:) :) >"If you hold the can upright without shaking it and pushing the nozzle, all you get is the gas. This is why you can't spray Redi-Whip on the ceiling."<

Sure you can. Hold the can upright over your head, yank it down fast as you push the nozzle. When there's a will there's a whey---.

speedsport
10-29-2007, 07:16 PM
If 2 or more ingredients are mixed together to form a solution and then seperate if left still were they ever a solution?, if I remember my high school science class the answer is no.

topct
10-29-2007, 07:23 PM
:) :) >"If you hold the can upright without shaking it and pushing the nozzle, all you get is the gas. This is why you can't spray Redi-Whip on the ceiling."<

Sure you can. Hold the can upright over your head, yank it down fast as you push the nozzle. When there's a will there's a whey---.

I will try that.

Benesesso
10-29-2007, 07:38 PM
Please post a photo!

Fasttrack
10-29-2007, 07:41 PM
If 2 or more ingredients are mixed together to form a solution and then seperate if left still were they ever a solution?, if I remember my high school science class the answer is no.



Your bang on - if they seperate they were not a true solution. They were in suspension or possibly they could have been in a colloid although colloids don't readily seperate, they need something besides just gravity to make them seperate. (Smoke would be an example of a colloid)

Evan
10-29-2007, 08:13 PM
Redi-Whip is charged with nitrous oxide. When you shake the can the compressed gas, being cold, mixes with the mixture in the can. Chilling it.
Assuming the can hasn't been used why would the compressed gas be at any other temperature than the rest of the contents? Further, the heat capacity of nitrous oxide is far less than the cream emulsion (not solution). The cream will warm the gas if it has chilled from being partially decompressed. The effect on the emulsion's temperature will be negligible.

Your Old Dog
10-29-2007, 08:51 PM
It really doesn't matter.

What really matters is that you had the presence of mind to answer as you did :D You are wise beyond your years!


I pretended to know, so the topic was dropped.

rkepler
10-29-2007, 09:23 PM
Skipping past the anecdotal I went right for the experimental.

Taking a new can of Kroger's Heavy Whipped Cream I duct taped a type-K thermocouple to the side, about an inch up. Over that was duct taped a paper napkin folded over to about 8 layers, this for casual insulation. After letting the can, thermocouple and my Fluke meter sit in the fridge for 30 minutes (causing the question "what the hell is this?" from SWMBO) I turned on the meter and waited the for temperature to stabilize. Fridge was working so I got 39.1 degF. Waited a second and it went to 39.2 Stayed there so I grabbed the can and shook it a bit, same as I would if I was ready to spritz some pumpkin pie. 39.2, 39.3 OK, experiment done.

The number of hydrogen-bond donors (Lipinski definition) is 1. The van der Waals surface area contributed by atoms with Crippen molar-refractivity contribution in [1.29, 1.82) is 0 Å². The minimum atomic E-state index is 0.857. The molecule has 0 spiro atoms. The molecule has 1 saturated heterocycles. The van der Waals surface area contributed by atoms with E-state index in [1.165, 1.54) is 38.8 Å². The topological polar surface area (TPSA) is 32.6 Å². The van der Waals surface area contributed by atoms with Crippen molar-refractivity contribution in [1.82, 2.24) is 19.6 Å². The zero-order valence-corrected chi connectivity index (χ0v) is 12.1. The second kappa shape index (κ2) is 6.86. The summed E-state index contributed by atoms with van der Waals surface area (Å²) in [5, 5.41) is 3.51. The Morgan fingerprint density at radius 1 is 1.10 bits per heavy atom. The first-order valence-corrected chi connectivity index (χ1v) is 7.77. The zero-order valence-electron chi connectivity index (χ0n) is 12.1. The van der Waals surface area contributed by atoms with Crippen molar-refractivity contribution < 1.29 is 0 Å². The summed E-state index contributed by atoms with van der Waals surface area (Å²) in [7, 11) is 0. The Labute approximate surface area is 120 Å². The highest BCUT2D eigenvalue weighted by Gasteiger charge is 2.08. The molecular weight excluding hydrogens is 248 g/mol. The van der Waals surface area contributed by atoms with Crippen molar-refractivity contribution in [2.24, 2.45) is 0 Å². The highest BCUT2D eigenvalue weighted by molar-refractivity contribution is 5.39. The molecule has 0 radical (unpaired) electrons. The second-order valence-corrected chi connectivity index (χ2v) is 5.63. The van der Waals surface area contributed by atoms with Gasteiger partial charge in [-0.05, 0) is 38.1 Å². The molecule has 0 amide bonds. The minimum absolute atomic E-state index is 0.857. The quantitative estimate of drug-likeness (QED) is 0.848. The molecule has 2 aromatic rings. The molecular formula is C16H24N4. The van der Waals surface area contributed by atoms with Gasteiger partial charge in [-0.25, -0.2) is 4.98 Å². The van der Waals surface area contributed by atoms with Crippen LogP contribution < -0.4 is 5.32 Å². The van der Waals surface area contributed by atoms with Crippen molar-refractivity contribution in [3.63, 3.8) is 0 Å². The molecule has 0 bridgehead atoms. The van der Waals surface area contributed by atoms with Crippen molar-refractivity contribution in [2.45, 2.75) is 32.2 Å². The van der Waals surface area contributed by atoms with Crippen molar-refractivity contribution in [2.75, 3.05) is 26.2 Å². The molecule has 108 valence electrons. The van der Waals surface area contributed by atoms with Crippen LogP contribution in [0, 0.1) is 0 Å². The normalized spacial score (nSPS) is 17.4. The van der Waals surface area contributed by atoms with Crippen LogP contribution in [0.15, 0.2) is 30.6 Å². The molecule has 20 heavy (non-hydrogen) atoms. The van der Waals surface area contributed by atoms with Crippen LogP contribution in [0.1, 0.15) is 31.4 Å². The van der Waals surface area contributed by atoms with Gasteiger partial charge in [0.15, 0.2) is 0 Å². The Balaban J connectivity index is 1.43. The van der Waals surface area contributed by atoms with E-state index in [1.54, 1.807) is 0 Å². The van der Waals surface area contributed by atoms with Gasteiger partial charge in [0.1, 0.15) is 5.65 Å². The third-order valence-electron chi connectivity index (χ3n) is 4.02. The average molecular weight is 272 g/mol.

The experiment setup:

http://www.kepler-eng.com/images/experimental_setup.jpg

Now I have to make some pie.

speedy
10-29-2007, 09:37 PM
Down this way we use real cream and mix it in the bowl. No temperature change there either, just a squabble over who gets to lick the spoon, fork or whisk :D One pint of whole cream equals 1 pint. How much do you get in an aerosol can?? Bugger all??:p and how much preservative etc if any??

Ian B
10-30-2007, 04:33 AM
Well, here's my guess at what happens;

When left still, the 'cream' (or whatever they put in there) degasses and settles to the bottom. Propellant gas is at the top, separate.

Invert the can without shaking it and gas-free cream comes out. The gas remaining in the can expands and therefore cools, but this leaves you with warm (expelled) cream and a cold can.

Shake the can first and mix the propellant gas in with the cream. On spraying the cream out of the can, the bubbles of gas now mixed in with the cream expand and thereby cool the cream.

Either way, the total amount of heat energy in the system hasn't changed, but shaking it first ensures that more of the original heat remains in the can.

Ian

Barlow L
10-30-2007, 08:00 AM
Some of you may remember back when you bought a whip cream dispenser, whip cream, and a box of "whip it's". The "whip it's" were Nos, in cylinders the size of a Co2 cylinder for pellet guns. The Nos pressurized the dispenser and chilled the whip cream.

I haven't seen them in stores for years now. Guess they figured out the hippies were inhaling for a laugh.

Lee